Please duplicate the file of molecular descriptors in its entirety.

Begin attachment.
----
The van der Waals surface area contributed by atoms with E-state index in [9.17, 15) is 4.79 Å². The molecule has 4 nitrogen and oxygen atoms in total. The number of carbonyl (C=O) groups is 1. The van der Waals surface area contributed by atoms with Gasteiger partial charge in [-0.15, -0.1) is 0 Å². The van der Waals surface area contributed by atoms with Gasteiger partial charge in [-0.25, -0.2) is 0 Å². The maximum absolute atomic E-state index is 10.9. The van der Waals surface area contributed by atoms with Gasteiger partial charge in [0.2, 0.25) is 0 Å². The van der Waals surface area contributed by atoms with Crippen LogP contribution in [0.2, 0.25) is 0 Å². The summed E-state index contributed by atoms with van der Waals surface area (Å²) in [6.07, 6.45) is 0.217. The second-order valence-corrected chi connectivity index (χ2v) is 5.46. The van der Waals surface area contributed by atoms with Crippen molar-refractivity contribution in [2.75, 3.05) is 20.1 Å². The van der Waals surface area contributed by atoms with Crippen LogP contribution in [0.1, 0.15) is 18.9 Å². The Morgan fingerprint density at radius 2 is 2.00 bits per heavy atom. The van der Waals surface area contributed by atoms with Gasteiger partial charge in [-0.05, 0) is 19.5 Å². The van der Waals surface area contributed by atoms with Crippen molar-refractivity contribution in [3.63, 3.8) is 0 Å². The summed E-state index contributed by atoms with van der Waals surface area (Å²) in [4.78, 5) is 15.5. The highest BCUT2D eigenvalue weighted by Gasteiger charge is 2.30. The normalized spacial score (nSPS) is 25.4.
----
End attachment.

The van der Waals surface area contributed by atoms with E-state index in [9.17, 15) is 4.79 Å². The molecule has 4 nitrogen and oxygen atoms in total. The number of carbonyl (C=O) groups is 1. The van der Waals surface area contributed by atoms with Gasteiger partial charge in [-0.15, -0.1) is 0 Å². The van der Waals surface area contributed by atoms with Gasteiger partial charge in [-0.25, -0.2) is 0 Å². The maximum absolute atomic E-state index is 10.9. The van der Waals surface area contributed by atoms with Gasteiger partial charge in [0.2, 0.25) is 0 Å². The van der Waals surface area contributed by atoms with Crippen LogP contribution in [0.2, 0.25) is 0 Å². The summed E-state index contributed by atoms with van der Waals surface area (Å²) in [6.07, 6.45) is 0.217. The second-order valence-corrected chi connectivity index (χ2v) is 5.46. The van der Waals surface area contributed by atoms with Crippen molar-refractivity contribution in [2.75, 3.05) is 20.1 Å². The van der Waals surface area contributed by atoms with Crippen LogP contribution in [0.1, 0.15) is 18.9 Å². The Morgan fingerprint density at radius 2 is 2.00 bits per heavy atom. The van der Waals surface area contributed by atoms with Gasteiger partial charge in [-0.05, 0) is 19.5 Å². The van der Waals surface area contributed by atoms with Crippen molar-refractivity contribution in [3.63, 3.8) is 0 Å². The summed E-state index contributed by atoms with van der Waals surface area (Å²) in [4.78, 5) is 15.5. The highest BCUT2D eigenvalue weighted by Gasteiger charge is 2.30. The normalized spacial score (nSPS) is 25.4.